Allowing patch authors to sign commits gives them confidence that tampering of their patches would be noticed.

2.3. Lack of Formal Sign-Off and Trust in Sign-Off

Mercurial currently doesn't formally record who "signed off" on a commit. Many projects have adopted a "two person rule" where any new commit requires at least 2 people: an author and a separate (trusted) person to sign off on it. Organizations like Mozilla have resorted to annotating commit messages with this metadata. e.g. "r=indygreg" (this means "positively reviewed by indygreg").

Anybody who can edit a commit message can add this metadata and create falisified entries.

A nefarious individual could construct a commit (message) that appears to have sign-off and then convince someone to land it.

2.4. Disagreements Between Author and Committer

In many workflows, a committer/reviewer may modify code before landing it. e.g. they will fix style nits to avoid another submission cycle.

While these workflows can have benefits, they may not always be wanted. For example, when dealing with security and crypto code, a competent author may insist they have a final say before code lands. This would help prevent inadvertent "in flight" changes from the committer introducing bugs, etc.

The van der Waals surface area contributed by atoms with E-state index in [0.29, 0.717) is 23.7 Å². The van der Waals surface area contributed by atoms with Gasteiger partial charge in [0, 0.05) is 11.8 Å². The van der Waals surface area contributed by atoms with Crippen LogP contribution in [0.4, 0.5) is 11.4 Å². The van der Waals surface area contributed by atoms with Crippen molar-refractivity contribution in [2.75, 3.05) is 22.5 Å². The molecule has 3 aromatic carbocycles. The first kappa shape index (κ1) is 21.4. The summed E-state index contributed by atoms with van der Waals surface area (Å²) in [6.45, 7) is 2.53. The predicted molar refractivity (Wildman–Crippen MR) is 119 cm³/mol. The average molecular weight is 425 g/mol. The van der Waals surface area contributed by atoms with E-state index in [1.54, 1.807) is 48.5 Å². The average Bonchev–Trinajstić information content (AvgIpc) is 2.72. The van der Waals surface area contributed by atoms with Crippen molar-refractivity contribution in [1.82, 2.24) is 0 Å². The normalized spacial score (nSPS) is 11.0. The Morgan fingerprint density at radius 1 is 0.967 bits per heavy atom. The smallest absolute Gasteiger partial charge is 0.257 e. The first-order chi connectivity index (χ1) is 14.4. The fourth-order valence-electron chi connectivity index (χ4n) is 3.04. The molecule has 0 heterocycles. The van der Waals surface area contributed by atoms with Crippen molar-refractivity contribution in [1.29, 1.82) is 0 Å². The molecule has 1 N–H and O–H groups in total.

A similar issue is when a reviewer says a change is good but the author changes something before landing in a way that would invalidate the sign off.

A more formalized method for verifying changes land exactly as intended could prevent disagreements between author and committer and could be formalized via repository hooks to enforce a "two person rule" where one of the people is the author.

2.5. Lack of Push Log

If a falsified commit gets introduced to the repository, it isn't always clear how it got there because the Mercurial server does not keep a formal log of this. This problem has more or less been solved by the pushlog extension. However, this data only establishes a paper trail: it doesn't provide proactive detection against falsified entries being introduced.